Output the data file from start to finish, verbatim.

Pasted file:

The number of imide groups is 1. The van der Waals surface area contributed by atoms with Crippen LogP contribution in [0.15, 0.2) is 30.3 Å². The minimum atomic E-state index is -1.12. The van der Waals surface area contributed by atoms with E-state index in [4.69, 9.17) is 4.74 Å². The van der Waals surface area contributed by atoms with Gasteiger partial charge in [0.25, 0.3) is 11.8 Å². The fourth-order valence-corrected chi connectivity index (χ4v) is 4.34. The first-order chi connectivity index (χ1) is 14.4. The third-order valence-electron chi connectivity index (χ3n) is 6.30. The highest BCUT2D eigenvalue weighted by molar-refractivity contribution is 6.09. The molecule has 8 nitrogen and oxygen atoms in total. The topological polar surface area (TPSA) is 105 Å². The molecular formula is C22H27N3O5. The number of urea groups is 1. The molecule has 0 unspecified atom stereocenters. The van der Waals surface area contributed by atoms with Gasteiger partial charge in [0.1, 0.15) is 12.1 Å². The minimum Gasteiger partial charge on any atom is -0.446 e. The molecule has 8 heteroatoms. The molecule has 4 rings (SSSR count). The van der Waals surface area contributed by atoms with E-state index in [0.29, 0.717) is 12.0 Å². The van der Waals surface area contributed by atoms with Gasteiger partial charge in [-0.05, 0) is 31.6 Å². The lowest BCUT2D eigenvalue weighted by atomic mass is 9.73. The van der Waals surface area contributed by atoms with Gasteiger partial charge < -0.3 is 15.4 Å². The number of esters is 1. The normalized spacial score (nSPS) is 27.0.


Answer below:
The number of imide groups is 1. The van der Waals surface area contributed by atoms with Crippen LogP contribution in [0.15, 0.2) is 30.3 Å². The minimum atomic E-state index is -1.12. The van der Waals surface area contributed by atoms with E-state index in [4.69, 9.17) is 4.74 Å². The van der Waals surface area contributed by atoms with Gasteiger partial charge in [0.25, 0.3) is 11.8 Å². The fourth-order valence-corrected chi connectivity index (χ4v) is 4.34. The first-order chi connectivity index (χ1) is 14.4. The third-order valence-electron chi connectivity index (χ3n) is 6.30. The highest BCUT2D eigenvalue weighted by molar-refractivity contribution is 6.09. The molecule has 8 nitrogen and oxygen atoms in total. The topological polar surface area (TPSA) is 105 Å². The molecular formula is C22H27N3O5. The number of urea groups is 1. The molecule has 0 unspecified atom stereocenters. The van der Waals surface area contributed by atoms with Gasteiger partial charge in [0.1, 0.15) is 12.1 Å². The minimum Gasteiger partial charge on any atom is -0.446 e. The molecule has 8 heteroatoms. The molecule has 4 rings (SSSR count). The van der Waals surface area contributed by atoms with E-state index in [0.29, 0.717) is 12.0 Å². The van der Waals surface area contributed by atoms with Gasteiger partial charge in [-0.05, 0) is 31.6 Å². The lowest BCUT2D eigenvalue weighted by atomic mass is 9.73. The van der Waals surface area contributed by atoms with Gasteiger partial charge < -0.3 is 15.4 Å². The number of esters is 1. The normalized spacial score (nSPS) is 27.0.